A two-door two-seat pickup truck, called the Škoda Pick-up (Type 787)[4], was introduced the following year.

Following the takeover of Škoda Auto in 1991 by the Volkswagen Group, new developments and upgrades were rapidly implemented on the Favorit. This included new fuel injected catalytic converter versions, marketed as the Li, GLi and the GLXi models were introduced. At the same time many cosmetic improvements were made to the Favorit, such as improved door hinges, Volkswagen seats and interiors, dashboards and instrumentation. Quality control improvements were also implemented, along with safety features such as strengthened beams in the doors, and a redesigned front.

During 1993, another range of modernisations took place, and included mechanical and electrical upgrades to the engine, a facelift of the bodywork, and bigger bumpers.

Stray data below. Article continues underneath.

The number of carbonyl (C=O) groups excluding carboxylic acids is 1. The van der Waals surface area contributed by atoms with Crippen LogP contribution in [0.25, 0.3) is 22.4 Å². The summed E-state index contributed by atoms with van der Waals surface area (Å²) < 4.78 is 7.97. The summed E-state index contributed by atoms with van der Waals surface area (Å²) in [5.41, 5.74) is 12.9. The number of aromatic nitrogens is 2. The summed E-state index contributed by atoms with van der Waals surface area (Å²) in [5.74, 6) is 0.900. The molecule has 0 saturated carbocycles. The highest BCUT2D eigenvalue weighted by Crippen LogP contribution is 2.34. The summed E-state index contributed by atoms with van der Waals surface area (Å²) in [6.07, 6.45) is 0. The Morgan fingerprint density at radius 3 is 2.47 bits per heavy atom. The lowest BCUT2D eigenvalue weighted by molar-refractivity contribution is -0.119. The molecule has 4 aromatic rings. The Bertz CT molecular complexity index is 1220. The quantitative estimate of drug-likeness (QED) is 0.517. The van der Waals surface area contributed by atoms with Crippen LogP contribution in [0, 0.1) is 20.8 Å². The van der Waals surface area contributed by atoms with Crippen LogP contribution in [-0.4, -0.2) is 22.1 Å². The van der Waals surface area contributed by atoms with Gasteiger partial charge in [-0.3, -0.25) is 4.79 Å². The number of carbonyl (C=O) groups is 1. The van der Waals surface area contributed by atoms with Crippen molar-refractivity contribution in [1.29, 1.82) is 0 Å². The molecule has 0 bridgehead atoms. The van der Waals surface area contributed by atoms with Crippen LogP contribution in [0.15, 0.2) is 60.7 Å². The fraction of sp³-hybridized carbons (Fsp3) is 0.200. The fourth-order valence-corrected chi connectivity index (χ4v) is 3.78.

Luggage capacity in the hatchback was 251 litres with the rear seats in the upright position, and this increased to 1038 litres with the rear seats folded.

Special versions were made in limited numbers. "Black Line" was sold with a pop-up sunroof, Hella clear rear lighs, tinted windows all-around, power door locks, tachometer, digital clock in the center overhead console, 'smart' intermittent wipers, leather-wrapped steering wheel and shifter knob, Hella headlight washer, and a Blaupunkt stereo with 4 speakers - the car is recognizable from the all-black paint, and the factory 13" Ronal F-Series alloy wheels. "Silver Line" similar, only in metallic silver color with a black fascia around the back window and the B pillars. These packages were available with both hatchback and estate body styles. "Solitaire" very rare, including all of the above plus spoiler on the 5th door, factory alarm system, power front windows and fuel injection only. (The other specials came with either carbureted or fuel-injected engines.)

PowertrainEdit